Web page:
2) In the mid 1990s, the Director and Deputy Director of the National Reconnaissance Office were relieved of command. Someone had asked who had built a huge, new , lavish ($500 million) office building in Fairfax county outside Washington DC -- it turned out to be the NRO and it turned out that the Senate Select Committee on Intelligence knewed nothing of it. A further investigator showed that the NRO had a $2 billion slush fund hidden away from the Congressional oversight committees (I think the investigators ultimately found $4 Billion) This at a time when
In case you're wondering what huge defense and intelligence corporation would benefit from the the NRO slush fund, recalled that Lockheed Martin gave NRO Director Jeffery Harris a high-paying executive position --president of Space Imaging Inc --after Harris was relieved of command.
Oh , it gets better. A few years later,circa 2000, Congress discovers that they have given the NRO billions to build spy satellites --but NRO forgot to tell them back in 1995 that billions more would be needed to disseminate the collected information to users. Kinda like a used car dealer saying "Oh, you want an engine also?" See the reports of the 2001 NRO Commission and NIMA Commission. A cynical person might wonder if the NRO, realizing in 1995 that it's multibillion chunk of pork was too big for COngress to swallow , decided to split it up into two pieces. If you look at the Commission Reports, check the Appendix to see what managers of what huge corporation were interviewed by the Commission re this particular trainwreck. Consider also that a lot more money can be made fixing things after a trainwreck than in making the trains run on time. Consider also that Lockheeds current VP for "Special Programs" --Bob Dumais -- was Director of NRO's Imint Division back in the mid-1990s.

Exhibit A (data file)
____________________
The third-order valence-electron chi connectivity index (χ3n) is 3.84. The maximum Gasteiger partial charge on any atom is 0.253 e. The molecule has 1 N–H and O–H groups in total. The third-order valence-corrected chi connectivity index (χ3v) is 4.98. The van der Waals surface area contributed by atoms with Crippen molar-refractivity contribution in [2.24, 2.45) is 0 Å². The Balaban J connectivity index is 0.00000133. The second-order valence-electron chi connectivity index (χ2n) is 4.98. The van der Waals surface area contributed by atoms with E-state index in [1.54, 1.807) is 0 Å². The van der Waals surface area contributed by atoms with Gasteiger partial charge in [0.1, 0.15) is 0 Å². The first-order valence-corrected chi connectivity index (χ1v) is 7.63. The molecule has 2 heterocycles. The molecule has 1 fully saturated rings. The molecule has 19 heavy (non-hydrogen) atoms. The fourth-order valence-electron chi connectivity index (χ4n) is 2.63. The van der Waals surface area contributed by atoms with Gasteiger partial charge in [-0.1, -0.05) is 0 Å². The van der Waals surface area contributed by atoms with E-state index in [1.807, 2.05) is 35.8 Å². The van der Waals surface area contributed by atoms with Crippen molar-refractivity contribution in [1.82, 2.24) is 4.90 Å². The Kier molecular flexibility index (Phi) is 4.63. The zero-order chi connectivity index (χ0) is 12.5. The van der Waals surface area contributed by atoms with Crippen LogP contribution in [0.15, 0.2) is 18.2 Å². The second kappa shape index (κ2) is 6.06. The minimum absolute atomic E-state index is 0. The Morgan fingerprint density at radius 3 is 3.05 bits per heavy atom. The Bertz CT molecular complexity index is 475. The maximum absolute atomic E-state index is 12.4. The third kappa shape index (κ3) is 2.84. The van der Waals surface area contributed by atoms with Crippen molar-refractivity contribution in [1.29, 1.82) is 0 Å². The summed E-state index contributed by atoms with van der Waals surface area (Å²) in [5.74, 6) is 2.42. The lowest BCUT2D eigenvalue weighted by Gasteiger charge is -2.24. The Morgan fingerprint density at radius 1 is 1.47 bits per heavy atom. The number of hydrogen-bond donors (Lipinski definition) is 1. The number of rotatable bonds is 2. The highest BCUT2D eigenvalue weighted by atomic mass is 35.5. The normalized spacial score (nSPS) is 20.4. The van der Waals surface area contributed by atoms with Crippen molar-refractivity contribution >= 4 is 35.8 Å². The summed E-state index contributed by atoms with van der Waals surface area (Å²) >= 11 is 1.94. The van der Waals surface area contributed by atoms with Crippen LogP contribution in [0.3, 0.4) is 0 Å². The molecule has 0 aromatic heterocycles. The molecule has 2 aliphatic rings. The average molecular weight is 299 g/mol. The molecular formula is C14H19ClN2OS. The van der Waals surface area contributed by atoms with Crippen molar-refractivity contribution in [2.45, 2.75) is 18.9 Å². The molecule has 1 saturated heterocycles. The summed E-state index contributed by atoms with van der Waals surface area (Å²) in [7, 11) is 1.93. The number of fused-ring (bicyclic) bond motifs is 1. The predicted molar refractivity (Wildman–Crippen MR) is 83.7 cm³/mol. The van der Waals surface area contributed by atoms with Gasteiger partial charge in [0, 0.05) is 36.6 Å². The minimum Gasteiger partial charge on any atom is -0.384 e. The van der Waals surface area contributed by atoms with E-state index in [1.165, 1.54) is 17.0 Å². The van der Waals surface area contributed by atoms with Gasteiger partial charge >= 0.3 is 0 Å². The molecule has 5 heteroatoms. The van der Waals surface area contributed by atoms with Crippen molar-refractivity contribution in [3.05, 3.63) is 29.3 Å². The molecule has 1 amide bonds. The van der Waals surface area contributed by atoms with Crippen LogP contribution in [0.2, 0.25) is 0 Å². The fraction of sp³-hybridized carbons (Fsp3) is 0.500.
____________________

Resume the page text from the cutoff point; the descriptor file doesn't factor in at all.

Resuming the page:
Oh wait, it gets even better. Circa 1998-1999, the US government lost over $2 billion when three Lockheed Martin Titan launches blew up, one after the other. Probably more, if rumors that one of the launches carried a $1 billion NRO satellite were true.
News reports in Sept 1999 reported that the government had decided to give the contract for the next generation of Spy Satellites (aka FIA for Future Imagery Architecture) to Boeing. Lockheed's stock fell to $16+ , down from $55 a few months before. To save the CEO's butt, Chief Operating Officer Pete Teets resigned circa November 1999.
But again, those in alleged disgrace staged a miraculous recovery a few months later. After surviving the shareholders meeting in spring 2000, Lockheed CEO Vance Coffman gave Pete Teets a sweetheart consulting contract in summer 2000, providing $1 million per year for three years--in exchange for vaguely defined services requiring--as I recall --a maximum of six months work per year, less if Lockheed wanted. In 2001, when the Bush Administration chose it's new Director of the NRO, it chose--you guessed it-- Pete Teets.
As a totally unrelated item, note that Dick Cheney's wife , Lynne Cheney, served on Lockheed's Board of Directors from 1994 until the inaugural in Jan 2001.
Since leaving the Senate, Bob Kerrey has been Dean of the New School in New York-- a position which I suspect does not pay as well as Lockheed. But then the New School does not received roughly $23 billion/year from the US Taxpayer.posted by: Don Williams on 04.13.04 at 12:36 AM [permalink]
1)If we're talking about a "culture resistant to change" , how about if we consider the Pentagon and the Executive Branch? On Sept 11 2001, almost 11 YEARS after the fall of the Soviet Union, was the Intelligence Community set up the same way it was in 1960 -- or was it set up to monitor the modern terrorist threat to America?
4) Lest some of you blame the Republican Congress for not shifting spending from Cold War programs to the terrorist threat, recall that Congressmen spending most of their time raising money and their limited staff have little time to spend on any specific problem.